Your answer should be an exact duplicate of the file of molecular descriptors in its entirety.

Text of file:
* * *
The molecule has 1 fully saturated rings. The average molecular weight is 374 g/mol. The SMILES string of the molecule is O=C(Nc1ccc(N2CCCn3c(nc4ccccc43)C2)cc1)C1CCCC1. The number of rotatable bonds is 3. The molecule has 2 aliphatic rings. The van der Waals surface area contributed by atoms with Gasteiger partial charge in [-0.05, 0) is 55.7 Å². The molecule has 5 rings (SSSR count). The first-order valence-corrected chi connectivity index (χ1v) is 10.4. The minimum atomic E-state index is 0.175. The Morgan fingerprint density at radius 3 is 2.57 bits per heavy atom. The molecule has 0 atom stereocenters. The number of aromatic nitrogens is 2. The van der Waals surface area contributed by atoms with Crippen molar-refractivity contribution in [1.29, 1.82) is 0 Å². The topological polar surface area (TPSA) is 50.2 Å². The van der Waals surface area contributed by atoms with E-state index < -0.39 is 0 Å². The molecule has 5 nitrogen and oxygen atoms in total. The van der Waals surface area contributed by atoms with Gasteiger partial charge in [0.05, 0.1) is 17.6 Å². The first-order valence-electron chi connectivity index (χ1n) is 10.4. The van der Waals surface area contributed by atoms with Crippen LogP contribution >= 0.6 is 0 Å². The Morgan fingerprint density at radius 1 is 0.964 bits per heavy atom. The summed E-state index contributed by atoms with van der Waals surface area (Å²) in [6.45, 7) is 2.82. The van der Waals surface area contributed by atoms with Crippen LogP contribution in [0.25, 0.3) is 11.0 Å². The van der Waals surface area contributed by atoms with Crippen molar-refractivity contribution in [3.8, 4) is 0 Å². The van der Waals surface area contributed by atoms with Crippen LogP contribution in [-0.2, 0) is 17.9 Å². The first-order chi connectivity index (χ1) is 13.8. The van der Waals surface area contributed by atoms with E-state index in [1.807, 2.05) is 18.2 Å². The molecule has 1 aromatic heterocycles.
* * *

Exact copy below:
The molecule has 1 fully saturated rings. The average molecular weight is 374 g/mol. The SMILES string of the molecule is O=C(Nc1ccc(N2CCCn3c(nc4ccccc43)C2)cc1)C1CCCC1. The number of rotatable bonds is 3. The molecule has 2 aliphatic rings. The van der Waals surface area contributed by atoms with Gasteiger partial charge in [-0.05, 0) is 55.7 Å². The molecule has 5 rings (SSSR count). The first-order valence-corrected chi connectivity index (χ1v) is 10.4. The minimum atomic E-state index is 0.175. The Morgan fingerprint density at radius 3 is 2.57 bits per heavy atom. The molecule has 0 atom stereocenters. The number of aromatic nitrogens is 2. The van der Waals surface area contributed by atoms with Crippen molar-refractivity contribution in [1.29, 1.82) is 0 Å². The topological polar surface area (TPSA) is 50.2 Å². The van der Waals surface area contributed by atoms with E-state index < -0.39 is 0 Å². The molecule has 5 nitrogen and oxygen atoms in total. The van der Waals surface area contributed by atoms with Gasteiger partial charge in [0.05, 0.1) is 17.6 Å². The first-order valence-electron chi connectivity index (χ1n) is 10.4. The van der Waals surface area contributed by atoms with Crippen LogP contribution >= 0.6 is 0 Å². The Morgan fingerprint density at radius 1 is 0.964 bits per heavy atom. The summed E-state index contributed by atoms with van der Waals surface area (Å²) in [6.45, 7) is 2.82. The van der Waals surface area contributed by atoms with Crippen LogP contribution in [0.25, 0.3) is 11.0 Å². The van der Waals surface area contributed by atoms with Crippen molar-refractivity contribution in [3.8, 4) is 0 Å². The van der Waals surface area contributed by atoms with Crippen LogP contribution in [-0.2, 0) is 17.9 Å². The first-order chi connectivity index (χ1) is 13.8. The van der Waals surface area contributed by atoms with E-state index in [1.807, 2.05) is 18.2 Å². The molecule has 1 aromatic heterocycles.